The Goswick rail crash occurred on 26 October 1947 near the village of Goswick, Northumberland, England. The Flying Scotsman express from Edinburgh Waverley to London King's Cross failed to slow down for a diversion and derailed. Twenty-eight people were killed, including the talented Scottish biochemist, John Masson Gulland.[1] It was the last major accident to occur on British railways before their nationalisation on 1 January 1948.

Goswick rail crash
Date26 October 1947
LocationGoswick, Northumberland
Coordinates55°42′18″N 1°55′37″W / 55.705°N 1.927°W / 55.705; -1.927
LineEast Coast Main Line
OperatorLondon and North Eastern Railway
Incident typeDerailment caused by excessive speed
CauseDriver's error
List of UK rail accidents by year

Overview edit

The train was scheduled to divert from the fast line to a goods loop at Goswick, Northumberland, between Berwick-upon-Tweed and Morpeth, because of engineering work. This required a significant reduction in speed, but the driver failed to react to a cautionary signal approaching the diversion and the train entered a 15 miles per hour (24 km/h) turnout at approximately 60 miles per hour (97 km/h).[2] The engine, A3 Class No. 66 "Merry Hampton", and most of the train derailed and overturned, though the dining car kept going down the line for 200 yards (180 m).[3]

The driver, fireman and guard had all failed to read the notice of the diversion posted at Haymarket depot.[4] The driver, who was held principally at fault, had also allowed an unauthorised passenger on to the footplate who may have distracted his attention.[4] He claimed to have missed the distant signal due to smoke from the engine obscuring his view. The home signal had been cleared to allow the train to draw up slowly to the points, but the signalman was exonerated because he could not judge the speed of the train until it was too late.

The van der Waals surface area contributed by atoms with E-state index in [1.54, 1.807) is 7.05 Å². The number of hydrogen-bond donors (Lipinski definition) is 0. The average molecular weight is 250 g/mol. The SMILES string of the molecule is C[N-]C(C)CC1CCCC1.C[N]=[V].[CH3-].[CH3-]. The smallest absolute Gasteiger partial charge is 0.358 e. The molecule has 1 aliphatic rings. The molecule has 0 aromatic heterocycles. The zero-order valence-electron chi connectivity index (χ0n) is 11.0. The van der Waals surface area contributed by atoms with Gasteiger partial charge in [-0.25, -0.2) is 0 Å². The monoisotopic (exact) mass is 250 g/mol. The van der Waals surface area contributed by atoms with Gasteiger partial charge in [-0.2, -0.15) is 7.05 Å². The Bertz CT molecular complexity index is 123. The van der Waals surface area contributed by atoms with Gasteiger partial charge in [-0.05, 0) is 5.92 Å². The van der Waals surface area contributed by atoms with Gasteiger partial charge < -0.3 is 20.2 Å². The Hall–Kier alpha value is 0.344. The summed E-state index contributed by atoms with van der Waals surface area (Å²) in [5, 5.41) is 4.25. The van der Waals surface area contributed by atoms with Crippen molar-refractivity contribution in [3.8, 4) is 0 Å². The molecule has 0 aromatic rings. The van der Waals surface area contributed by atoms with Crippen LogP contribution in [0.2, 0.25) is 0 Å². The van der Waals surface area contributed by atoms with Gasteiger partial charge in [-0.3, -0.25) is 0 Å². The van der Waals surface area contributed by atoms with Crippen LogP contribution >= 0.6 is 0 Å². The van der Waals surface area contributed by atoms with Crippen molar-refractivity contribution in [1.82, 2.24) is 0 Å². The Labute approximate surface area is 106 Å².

A similar accident occurred two years earlier at Bourne End, Hertfordshire.

Similar accidents edit

See also edit

References edit

  1. ^ Cook, J. W. (1 January 1948). "Obituary Notice (John Masson Gulland, 1898–1947)". Biochemical Journal. 43 (2): 161–162. doi:10.1042/bj0430161. ISSN 0264-6021. PMC 1274658. PMID 16748379.
  2. ^ Gray 2013, p. 27.
  3. ^ Barrington-Ward, Robert, ed. (27 October 1947). "Engine and eleven coaches derailed near Berwick". The Times. No. 50902. p. 4. ISSN 0140-0460.
  4. ^ a b Gray 2013, p. 28.

Sources edit

  • Gray, Adrian (2013). East coast main line disasters. York: Pendragon Publishing. ISBN 1899816194.
  • Rolt, L.T.C. (1956). Red for Danger. Bodley Head / David and Charles / Pan Books.
  • Hamilton, J.A.B. (1967). British Railway Accidents of the 20th Century (reprinted as Disaster down the Line). George Allen and Unwin / Javelin Books.
  • Railways Archive account, including official Accident Report

External links edit